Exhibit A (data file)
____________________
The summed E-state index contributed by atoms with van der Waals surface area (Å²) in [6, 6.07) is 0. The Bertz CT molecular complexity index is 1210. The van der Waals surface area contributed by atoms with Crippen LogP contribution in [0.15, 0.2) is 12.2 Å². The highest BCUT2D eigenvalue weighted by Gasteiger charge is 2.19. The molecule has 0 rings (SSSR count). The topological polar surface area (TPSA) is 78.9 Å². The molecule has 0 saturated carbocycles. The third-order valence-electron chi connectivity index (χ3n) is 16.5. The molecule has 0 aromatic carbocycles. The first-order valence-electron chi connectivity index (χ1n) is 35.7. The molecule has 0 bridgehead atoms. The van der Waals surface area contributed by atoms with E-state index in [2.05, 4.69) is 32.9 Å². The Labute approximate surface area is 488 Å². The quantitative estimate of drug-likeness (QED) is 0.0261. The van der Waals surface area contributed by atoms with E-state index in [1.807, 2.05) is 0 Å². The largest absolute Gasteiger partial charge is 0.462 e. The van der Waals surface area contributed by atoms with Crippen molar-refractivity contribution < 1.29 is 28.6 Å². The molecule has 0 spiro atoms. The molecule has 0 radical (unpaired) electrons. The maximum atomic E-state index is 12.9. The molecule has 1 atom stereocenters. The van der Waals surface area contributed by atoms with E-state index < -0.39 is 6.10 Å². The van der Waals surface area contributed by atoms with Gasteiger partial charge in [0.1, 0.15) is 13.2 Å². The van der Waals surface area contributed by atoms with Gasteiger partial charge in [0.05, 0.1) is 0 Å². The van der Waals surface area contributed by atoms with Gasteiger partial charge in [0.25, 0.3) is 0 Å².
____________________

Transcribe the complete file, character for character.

The summed E-state index contributed by atoms with van der Waals surface area (Å²) in [6, 6.07) is 0. The Bertz CT molecular complexity index is 1210. The van der Waals surface area contributed by atoms with Crippen LogP contribution in [0.15, 0.2) is 12.2 Å². The highest BCUT2D eigenvalue weighted by Gasteiger charge is 2.19. The molecule has 0 rings (SSSR count). The topological polar surface area (TPSA) is 78.9 Å². The molecule has 0 saturated carbocycles. The third-order valence-electron chi connectivity index (χ3n) is 16.5. The molecule has 0 aromatic carbocycles. The first-order valence-electron chi connectivity index (χ1n) is 35.7. The molecule has 0 bridgehead atoms. The van der Waals surface area contributed by atoms with E-state index in [2.05, 4.69) is 32.9 Å². The Labute approximate surface area is 488 Å². The quantitative estimate of drug-likeness (QED) is 0.0261. The van der Waals surface area contributed by atoms with E-state index in [1.807, 2.05) is 0 Å². The largest absolute Gasteiger partial charge is 0.462 e. The van der Waals surface area contributed by atoms with Crippen molar-refractivity contribution < 1.29 is 28.6 Å². The molecule has 0 spiro atoms. The molecule has 0 radical (unpaired) electrons. The maximum atomic E-state index is 12.9. The molecule has 1 atom stereocenters. The van der Waals surface area contributed by atoms with E-state index < -0.39 is 6.10 Å². The van der Waals surface area contributed by atoms with Gasteiger partial charge in [0.1, 0.15) is 13.2 Å². The van der Waals surface area contributed by atoms with Gasteiger partial charge in [0.05, 0.1) is 0 Å². The van der Waals surface area contributed by atoms with Gasteiger partial charge in [0.25, 0.3) is 0 Å².